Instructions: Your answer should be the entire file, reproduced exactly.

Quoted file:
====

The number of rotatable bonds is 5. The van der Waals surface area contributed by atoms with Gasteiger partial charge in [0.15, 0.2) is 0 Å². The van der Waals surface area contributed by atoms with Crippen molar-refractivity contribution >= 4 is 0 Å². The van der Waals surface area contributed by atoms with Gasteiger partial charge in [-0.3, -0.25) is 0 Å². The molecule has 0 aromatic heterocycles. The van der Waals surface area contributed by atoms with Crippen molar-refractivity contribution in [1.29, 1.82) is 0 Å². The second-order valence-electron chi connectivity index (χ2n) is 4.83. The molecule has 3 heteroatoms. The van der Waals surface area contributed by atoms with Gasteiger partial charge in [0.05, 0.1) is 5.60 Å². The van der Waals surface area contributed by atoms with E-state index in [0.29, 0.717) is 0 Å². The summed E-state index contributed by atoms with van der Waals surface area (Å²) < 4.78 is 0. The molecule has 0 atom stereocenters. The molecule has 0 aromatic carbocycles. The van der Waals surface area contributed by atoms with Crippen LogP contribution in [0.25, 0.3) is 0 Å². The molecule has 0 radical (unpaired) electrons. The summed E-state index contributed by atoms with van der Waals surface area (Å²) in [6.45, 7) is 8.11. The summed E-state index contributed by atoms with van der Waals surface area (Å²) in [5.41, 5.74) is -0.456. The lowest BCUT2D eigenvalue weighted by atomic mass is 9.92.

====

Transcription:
The number of rotatable bonds is 5. The van der Waals surface area contributed by atoms with Gasteiger partial charge in [0.15, 0.2) is 0 Å². The van der Waals surface area contributed by atoms with Crippen molar-refractivity contribution >= 4 is 0 Å². The van der Waals surface area contributed by atoms with Gasteiger partial charge in [-0.3, -0.25) is 0 Å². The molecule has 0 aromatic heterocycles. The van der Waals surface area contributed by atoms with Crippen molar-refractivity contribution in [1.29, 1.82) is 0 Å². The second-order valence-electron chi connectivity index (χ2n) is 4.83. The molecule has 3 heteroatoms. The van der Waals surface area contributed by atoms with Gasteiger partial charge in [0.05, 0.1) is 5.60 Å². The van der Waals surface area contributed by atoms with E-state index in [0.29, 0.717) is 0 Å². The summed E-state index contributed by atoms with van der Waals surface area (Å²) < 4.78 is 0. The molecule has 0 atom stereocenters. The molecule has 0 aromatic carbocycles. The van der Waals surface area contributed by atoms with Crippen LogP contribution in [0.25, 0.3) is 0 Å². The molecule has 0 radical (unpaired) electrons. The summed E-state index contributed by atoms with van der Waals surface area (Å²) in [6.45, 7) is 8.11. The summed E-state index contributed by atoms with van der Waals surface area (Å²) in [5.41, 5.74) is -0.456. The lowest BCUT2D eigenvalue weighted by atomic mass is 9.92.